where N is effective pressure, η is water viscosity and $\dot m$ is the melt rate. The terms in the denominator of Eqn. (3) describe the change in vertical pressure exerted across wetting films and buoyancy of the overlying till with infiltration thickness. The temperature gradient through the ice-infiltrated sediments G is approximated as a constant, 0.03 km−1. The numerator includes terms for the effective stress, N at the base of the ice-infiltrated layer. The second term, p f = ρL(1 − T f/T m), is the load supported by the wetting films at the base of the ice-infiltrated layer. The final term in the numerator accounts for deviations of the liquid pressure gradient away from hydrostatic equilibrium. Parameter choices here include ϕ = 0.35, Δρtill = 1650 kg m−3, and T m − T f = 0.031 K, with the ice saturation and permeability modeled using the power laws
with β = 0.53, α = 3.1 and k 0 = 4.1 × 10−17 m2.
The model is quite sensitive to the selected effective pressure, which is difficult to directly measure. GLaDS models effective pressure across our study area, but the resulting modeled effective pressure variations across the ice stream are perhaps unrealistically low in our study area (−0.2 to 0.3 MPa). Instead, we assume that the shear stress, τb, and effective pressure are related at the basal boundary using the Mohr–Coulomb relationship.
where μ is the coefficient of friction, and cohesion is neglected (Iverson and others, Reference Iverson, Hooyer and Baker1998; Minchew and others, Reference Minchew2016; Meyer and others, Reference Meyer, Robel and Rempel2019). The coefficient μ is assumed to be 0.6, following Meyer and others (Reference Meyer, Robel and Rempel2019). We use the basal shear stress approximation from Holschuh and others (Reference Holschuh, Lilien and Christianson2019), which was inverted for using Elmer/Ice (Zwinger and others, Reference Zwinger, Greve, Gagliardini, Shiraiwa and Lyly2007; Gagliardini and others, Reference Gagliardini2013). We assume a geothermal heat flux of 75 mW m−2 from Davies (Reference Davies2013). All of the other model parameter choices follow those of Meyer and others (Reference Meyer, Robel and Rempel2019), as detailed in their Table 1.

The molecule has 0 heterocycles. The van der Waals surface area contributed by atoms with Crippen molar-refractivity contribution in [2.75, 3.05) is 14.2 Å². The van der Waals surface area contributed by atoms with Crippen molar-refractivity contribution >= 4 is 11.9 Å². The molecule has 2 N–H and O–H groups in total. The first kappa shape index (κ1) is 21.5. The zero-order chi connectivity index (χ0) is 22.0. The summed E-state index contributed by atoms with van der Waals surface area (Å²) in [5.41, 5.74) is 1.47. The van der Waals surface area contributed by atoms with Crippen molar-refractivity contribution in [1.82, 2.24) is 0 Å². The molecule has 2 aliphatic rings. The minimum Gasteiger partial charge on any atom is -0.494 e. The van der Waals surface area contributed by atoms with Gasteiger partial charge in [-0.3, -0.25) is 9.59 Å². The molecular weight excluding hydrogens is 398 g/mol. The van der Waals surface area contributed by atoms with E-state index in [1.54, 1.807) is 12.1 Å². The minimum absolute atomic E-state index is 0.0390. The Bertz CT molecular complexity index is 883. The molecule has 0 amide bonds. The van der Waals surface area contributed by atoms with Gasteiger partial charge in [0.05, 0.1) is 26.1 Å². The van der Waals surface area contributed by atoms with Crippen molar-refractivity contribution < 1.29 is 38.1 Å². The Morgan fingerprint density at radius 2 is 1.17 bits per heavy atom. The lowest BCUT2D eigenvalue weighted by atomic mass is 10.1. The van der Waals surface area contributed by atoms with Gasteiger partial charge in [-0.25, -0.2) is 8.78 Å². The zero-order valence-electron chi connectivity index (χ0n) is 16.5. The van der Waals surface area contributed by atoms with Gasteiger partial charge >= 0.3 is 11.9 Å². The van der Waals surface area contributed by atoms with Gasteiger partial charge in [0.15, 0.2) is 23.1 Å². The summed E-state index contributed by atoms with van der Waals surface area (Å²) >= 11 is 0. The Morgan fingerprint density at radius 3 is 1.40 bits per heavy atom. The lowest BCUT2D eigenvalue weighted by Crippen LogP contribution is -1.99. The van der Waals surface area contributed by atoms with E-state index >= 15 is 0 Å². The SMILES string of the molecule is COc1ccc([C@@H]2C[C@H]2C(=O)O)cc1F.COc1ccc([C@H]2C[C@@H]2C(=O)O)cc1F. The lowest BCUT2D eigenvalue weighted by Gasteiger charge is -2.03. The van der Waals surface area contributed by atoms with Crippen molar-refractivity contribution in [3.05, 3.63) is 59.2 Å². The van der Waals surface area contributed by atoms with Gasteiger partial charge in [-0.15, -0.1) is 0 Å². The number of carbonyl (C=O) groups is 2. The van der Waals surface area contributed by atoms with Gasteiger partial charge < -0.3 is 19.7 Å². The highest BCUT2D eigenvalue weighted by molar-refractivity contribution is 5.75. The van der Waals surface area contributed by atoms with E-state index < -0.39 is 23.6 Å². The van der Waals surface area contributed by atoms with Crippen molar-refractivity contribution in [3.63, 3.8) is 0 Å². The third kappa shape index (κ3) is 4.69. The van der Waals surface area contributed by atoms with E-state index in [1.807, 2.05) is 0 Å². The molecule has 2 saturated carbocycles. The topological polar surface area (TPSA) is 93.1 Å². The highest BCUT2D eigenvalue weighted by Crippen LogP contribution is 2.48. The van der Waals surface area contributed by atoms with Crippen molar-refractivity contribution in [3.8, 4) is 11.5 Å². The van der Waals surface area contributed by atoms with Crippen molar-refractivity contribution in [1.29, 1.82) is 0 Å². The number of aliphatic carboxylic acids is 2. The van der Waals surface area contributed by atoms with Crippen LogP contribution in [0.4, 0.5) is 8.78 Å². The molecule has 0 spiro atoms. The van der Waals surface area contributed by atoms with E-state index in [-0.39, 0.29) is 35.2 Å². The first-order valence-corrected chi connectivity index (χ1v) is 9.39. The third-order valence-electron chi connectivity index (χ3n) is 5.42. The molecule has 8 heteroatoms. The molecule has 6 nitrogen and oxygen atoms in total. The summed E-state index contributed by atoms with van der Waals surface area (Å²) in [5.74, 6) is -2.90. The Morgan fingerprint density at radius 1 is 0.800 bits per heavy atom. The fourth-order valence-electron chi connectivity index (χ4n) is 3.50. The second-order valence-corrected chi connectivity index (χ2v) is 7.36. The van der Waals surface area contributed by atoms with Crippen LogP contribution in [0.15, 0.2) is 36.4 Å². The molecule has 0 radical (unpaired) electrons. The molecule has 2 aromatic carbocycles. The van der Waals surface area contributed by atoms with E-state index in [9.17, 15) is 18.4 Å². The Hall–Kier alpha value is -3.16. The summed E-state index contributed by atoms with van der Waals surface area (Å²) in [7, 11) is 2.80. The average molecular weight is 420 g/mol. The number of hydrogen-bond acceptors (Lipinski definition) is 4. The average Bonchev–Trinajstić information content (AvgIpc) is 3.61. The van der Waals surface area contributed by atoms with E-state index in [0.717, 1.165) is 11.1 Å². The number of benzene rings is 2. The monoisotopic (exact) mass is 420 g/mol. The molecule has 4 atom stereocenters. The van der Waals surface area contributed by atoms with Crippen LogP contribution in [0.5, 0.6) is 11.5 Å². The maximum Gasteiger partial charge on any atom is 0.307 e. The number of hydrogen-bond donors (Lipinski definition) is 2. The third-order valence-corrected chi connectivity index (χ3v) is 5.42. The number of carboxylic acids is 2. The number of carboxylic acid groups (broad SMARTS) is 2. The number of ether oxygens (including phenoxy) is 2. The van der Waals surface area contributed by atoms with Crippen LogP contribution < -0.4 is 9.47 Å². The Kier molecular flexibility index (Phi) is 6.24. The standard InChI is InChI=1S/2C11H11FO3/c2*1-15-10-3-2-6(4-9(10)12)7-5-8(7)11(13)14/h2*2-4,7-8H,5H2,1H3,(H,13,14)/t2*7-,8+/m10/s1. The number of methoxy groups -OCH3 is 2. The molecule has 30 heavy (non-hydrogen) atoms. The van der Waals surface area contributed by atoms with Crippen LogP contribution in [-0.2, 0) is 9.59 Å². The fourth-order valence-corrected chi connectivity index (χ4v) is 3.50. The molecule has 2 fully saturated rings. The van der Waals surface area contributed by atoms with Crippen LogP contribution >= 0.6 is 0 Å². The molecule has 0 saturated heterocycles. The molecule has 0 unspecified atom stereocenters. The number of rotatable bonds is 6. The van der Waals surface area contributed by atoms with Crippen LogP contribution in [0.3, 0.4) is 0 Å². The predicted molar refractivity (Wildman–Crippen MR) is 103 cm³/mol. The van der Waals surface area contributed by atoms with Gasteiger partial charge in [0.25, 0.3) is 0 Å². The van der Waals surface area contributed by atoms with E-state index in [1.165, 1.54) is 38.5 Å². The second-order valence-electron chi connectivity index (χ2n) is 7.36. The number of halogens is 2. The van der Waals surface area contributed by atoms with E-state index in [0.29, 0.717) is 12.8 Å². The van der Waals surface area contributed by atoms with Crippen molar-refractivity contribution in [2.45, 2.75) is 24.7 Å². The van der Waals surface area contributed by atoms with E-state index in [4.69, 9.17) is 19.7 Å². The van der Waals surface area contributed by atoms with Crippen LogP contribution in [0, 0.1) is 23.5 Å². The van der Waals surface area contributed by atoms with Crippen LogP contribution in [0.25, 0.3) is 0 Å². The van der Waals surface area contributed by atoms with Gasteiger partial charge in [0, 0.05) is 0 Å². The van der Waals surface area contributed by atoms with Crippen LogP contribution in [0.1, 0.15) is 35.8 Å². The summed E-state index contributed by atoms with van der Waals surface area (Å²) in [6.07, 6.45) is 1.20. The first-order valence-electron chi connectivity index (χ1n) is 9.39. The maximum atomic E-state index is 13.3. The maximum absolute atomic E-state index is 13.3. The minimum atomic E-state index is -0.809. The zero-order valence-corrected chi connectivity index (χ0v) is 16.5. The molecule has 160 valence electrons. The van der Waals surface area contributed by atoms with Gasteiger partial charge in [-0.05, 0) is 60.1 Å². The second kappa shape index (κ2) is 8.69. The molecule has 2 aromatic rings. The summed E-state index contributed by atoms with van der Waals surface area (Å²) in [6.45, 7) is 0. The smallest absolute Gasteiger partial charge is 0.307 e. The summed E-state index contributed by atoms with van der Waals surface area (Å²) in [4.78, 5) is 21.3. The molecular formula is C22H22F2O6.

Acoustic impedance of the subglacial material across NEGIS generally falls into the range of soft, saturated, dilatant sediments (Fig. 2c). There are several bump-like features along the seismic profile that could be interpreted as subglacial bedforms at km 10, 16, 17, and 33 in Figure 2. Here, we use our co-located radar survey to determine which of these possible bedforms extend up- and down-glacier. One feature in the southern shear margin extends across several radar survey lines (Fig. 3). Another feature in the northern shear margin extends across two radar lines. Other candidate bedforms identified from the seismic survey have less-clear upstream–downstream continuation, so they are not discussed further here. However, we note that higher-resolution radar surveys within this study area are likely to find additional streamlined features. Below we detail properties of these margin bedforms and overlying ice and then compare their locations to modeled meltwater flowpaths and ice infiltration depths.
The two major subglacial features we identify in the seismic stacked section are labeled with black boxes in Figure 2b. The subglacial bedforms are 40–60 m high (assuming an ice P-wave velocity of 3700 ms−1) and are 400–700 m wide. Near-offset seismic acoustic impedance data (Fig. 2c) show that each marginal bedform is composed of soft, water-saturated till.
Coincident radargrams from Christianson and others (Reference Christianson2014) show undulations in the bed that correspond with the seismically identified soft, deformable bedforms (Fig. 2). Radar profiles upstream and downstream of the seismic survey provide constraints on the length of features, although the length estimates are limited by the along-flow spacing of our radar lines (Figs 3 and 4).